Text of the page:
They're also tracking click- through rates on their articles, conversion rates and order values. And based on that data, publishers are often calculating a metric called EPC or earnings per click.

And this is what helps them to determine the efficiency of a piece of commerce content. So for example, if a post has gotten a lot of audience exposure, it's likely to be getting more traffic and therefore more likely to drive higher number of conversions.

But a post that may have gotten less audience exposure might still have performed more efficiently in terms of the number of conversions that it drove from a smaller amount of traffic.

And so the EPC metric just normalizes the data for publishers to be able to evaluate the performance of their commerce content more evenly.

And on the qualitative side, publishers are evaluating different things like headlines, user comments on their sites or on social.

They might be running surveys of their audience to help them track audience interests, audience demographics or psychographics.

For example, one publisher that we spoke with said that they at one point noticed more engagement coming in from men on their site, which had historically skewed more female.

And so it led them to consider expanding into different product categories to meet that new audience need just by writing about products that would cater to that male audience.

And so all this data really rolls up to how publishers are deciding what to write about. And those decisions can get pretty granular as far as what retailers, what product categories, even what price points are resonating most with their audience, helping them to figure out what forms of content are resonating most with their audience.

And finally helping them to determine how strongly they should be promoting different pieces of content.

Many content publishers have omnichannel distribution strategies, meaning that they're distributing their commerce content on multiple different channels where they have presence.

So that usually starts with their sites, but it also extends far beyond their own site properties and would include their social accounts on different platforms.

It would include any email newsletters that they run or build. And some traffic can also be internal, meaning it would be coming in from a publisher's flagship site.

For example, if someone is clicking into a commerce content article from another site that they own. For example, visitors to newyorkmag.

com might end up on the Strategist. And so what this translates to is that partnering with these publishers can give affiliate marketers exposure across multiple different channels.

And for publishers really making sure that their affiliate links are distributed across all these different channels helps to boost transactions and performance.

So having that omnichannel distribution strategy helps publishers to meet consumers where they are. In particular, that's helpful when consumers are browsing or researching products.

So we have so some survey data from Global Web Index of US millennials and that found that search and social are still the most used channels for them to do product research.

Just over half said that they were using social, and 48% said that they used social to research products. And it's also true that consumers are increasingly starting their product searches on Amazon and not on traditional search engines, but it's likely that they only will start or will more likely start that purchase journey on Amazon if they already know what they're in the market for.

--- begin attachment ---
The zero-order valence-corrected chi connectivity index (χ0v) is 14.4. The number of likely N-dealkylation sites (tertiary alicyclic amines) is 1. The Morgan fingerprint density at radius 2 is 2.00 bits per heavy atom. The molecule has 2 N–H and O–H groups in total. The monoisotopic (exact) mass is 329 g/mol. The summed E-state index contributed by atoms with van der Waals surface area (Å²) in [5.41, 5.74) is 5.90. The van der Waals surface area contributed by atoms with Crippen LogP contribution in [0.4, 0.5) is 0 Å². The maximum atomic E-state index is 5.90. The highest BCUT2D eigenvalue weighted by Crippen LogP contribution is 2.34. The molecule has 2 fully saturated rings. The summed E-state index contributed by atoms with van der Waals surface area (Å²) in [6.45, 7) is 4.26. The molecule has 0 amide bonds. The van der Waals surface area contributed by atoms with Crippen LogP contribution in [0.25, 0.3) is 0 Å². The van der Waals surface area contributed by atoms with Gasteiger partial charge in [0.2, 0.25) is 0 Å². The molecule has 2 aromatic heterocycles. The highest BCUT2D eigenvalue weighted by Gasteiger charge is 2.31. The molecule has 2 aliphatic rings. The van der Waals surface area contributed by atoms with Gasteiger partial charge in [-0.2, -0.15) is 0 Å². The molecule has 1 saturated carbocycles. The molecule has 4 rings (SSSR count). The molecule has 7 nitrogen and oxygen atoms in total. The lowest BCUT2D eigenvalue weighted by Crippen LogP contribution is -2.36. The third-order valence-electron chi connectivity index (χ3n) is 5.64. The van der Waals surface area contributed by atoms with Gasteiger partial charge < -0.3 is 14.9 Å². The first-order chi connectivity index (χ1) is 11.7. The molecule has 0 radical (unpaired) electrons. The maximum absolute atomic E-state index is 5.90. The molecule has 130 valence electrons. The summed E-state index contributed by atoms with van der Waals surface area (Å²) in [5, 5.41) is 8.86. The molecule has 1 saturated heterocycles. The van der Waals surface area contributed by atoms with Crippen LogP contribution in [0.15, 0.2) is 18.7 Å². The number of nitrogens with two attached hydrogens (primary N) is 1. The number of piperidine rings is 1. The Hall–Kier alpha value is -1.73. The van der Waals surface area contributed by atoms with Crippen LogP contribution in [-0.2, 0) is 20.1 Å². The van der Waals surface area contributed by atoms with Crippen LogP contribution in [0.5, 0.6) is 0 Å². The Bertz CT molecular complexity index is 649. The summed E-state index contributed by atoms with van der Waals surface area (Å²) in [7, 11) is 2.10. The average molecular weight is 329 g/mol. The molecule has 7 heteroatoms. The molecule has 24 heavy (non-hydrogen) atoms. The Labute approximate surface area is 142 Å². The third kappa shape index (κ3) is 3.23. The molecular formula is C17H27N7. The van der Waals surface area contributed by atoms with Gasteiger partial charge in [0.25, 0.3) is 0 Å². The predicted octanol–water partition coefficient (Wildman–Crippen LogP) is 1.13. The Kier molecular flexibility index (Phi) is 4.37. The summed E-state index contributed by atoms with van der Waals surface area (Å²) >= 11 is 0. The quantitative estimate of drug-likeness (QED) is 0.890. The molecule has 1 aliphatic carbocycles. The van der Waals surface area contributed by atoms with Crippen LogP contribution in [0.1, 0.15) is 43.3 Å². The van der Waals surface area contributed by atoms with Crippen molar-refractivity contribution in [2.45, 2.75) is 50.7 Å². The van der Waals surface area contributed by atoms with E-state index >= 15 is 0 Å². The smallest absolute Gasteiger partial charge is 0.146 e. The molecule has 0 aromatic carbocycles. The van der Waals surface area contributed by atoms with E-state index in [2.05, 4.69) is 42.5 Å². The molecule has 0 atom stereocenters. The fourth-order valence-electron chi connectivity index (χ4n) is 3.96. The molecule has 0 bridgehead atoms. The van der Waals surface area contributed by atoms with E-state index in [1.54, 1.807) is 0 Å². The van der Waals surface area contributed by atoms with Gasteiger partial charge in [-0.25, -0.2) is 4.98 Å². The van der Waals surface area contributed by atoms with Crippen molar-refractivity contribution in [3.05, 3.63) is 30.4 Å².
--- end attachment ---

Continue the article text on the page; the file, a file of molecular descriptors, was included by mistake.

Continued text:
We had seen some separate Episerver data suggesting that if shoppers didn't know what they were looking for, they were comparatively less likely to start on Amazon and just as likely to start on Google.

And those shoppers were also more likely to start on social when they didn't have a specific product in mind. And so this is where publisher commerce content can really shine in terms of meeting consumers in those other maybe lower- intent shopping mindsets when they might just be browsing or researching different products that they're considering.

And this leads us to the role of social. And so it's no secret that social platforms are trying to encourage shopping directly on their platforms.

And so we're seeing that social users are engaging in more shopping behaviors on social platforms, but probably some of these behaviors are still not quite mature yet.

There was a Bizrate survey that indicated that 35% of people who said that they had made a purchase on a social platform.

For them, it was an impulse buy that they hadn't previously been aware of or considering. And so this suggests that on social, it's probably more about product discovery and these social shoppers are probably still lower intent compared with other channels where people might be doing product discovery or research.

But it's still likely that social is helping consumers to discover products. And in that case, this is where publishers commerce posts are helping those users as part of that process.

What's exciting about social actually is that several of the content publishers that we connected with are actively experimenting with how they can drive sales directly from social commerce posts.

As an example, some publishers said that they were actually using affiliate links in swipe ups in stories on Instagram that would direct a user to the retailer page and not to the publisher's own site.

And publishers have also said that social was allowing them to experiment with different formats including video. And so we expect that as social purchasing behavior matures, publishers are in a good position to reach those consumers as well.